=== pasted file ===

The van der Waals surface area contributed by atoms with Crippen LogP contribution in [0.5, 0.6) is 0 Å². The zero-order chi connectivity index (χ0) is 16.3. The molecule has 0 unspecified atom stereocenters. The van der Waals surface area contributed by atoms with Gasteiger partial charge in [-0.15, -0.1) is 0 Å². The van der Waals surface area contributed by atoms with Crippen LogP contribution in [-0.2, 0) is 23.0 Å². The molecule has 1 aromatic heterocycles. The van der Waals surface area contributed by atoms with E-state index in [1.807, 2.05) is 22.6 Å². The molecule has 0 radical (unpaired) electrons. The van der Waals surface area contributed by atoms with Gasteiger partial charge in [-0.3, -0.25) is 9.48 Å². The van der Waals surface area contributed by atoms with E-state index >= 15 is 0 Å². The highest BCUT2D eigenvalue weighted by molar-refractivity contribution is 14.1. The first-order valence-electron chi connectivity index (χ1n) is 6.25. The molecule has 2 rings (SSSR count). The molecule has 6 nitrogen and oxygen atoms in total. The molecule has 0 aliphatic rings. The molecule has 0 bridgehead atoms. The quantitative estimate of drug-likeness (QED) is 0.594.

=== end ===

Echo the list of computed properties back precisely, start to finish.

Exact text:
The van der Waals surface area contributed by atoms with Crippen LogP contribution in [0.5, 0.6) is 0 Å². The zero-order chi connectivity index (χ0) is 16.3. The molecule has 0 unspecified atom stereocenters. The van der Waals surface area contributed by atoms with Gasteiger partial charge in [-0.15, -0.1) is 0 Å². The van der Waals surface area contributed by atoms with Crippen LogP contribution in [-0.2, 0) is 23.0 Å². The molecule has 1 aromatic heterocycles. The van der Waals surface area contributed by atoms with E-state index in [1.807, 2.05) is 22.6 Å². The molecule has 0 radical (unpaired) electrons. The van der Waals surface area contributed by atoms with Gasteiger partial charge in [-0.3, -0.25) is 9.48 Å². The van der Waals surface area contributed by atoms with E-state index >= 15 is 0 Å². The highest BCUT2D eigenvalue weighted by molar-refractivity contribution is 14.1. The first-order valence-electron chi connectivity index (χ1n) is 6.25. The molecule has 2 rings (SSSR count). The molecule has 6 nitrogen and oxygen atoms in total. The molecule has 0 aliphatic rings. The molecule has 0 bridgehead atoms. The quantitative estimate of drug-likeness (QED) is 0.594.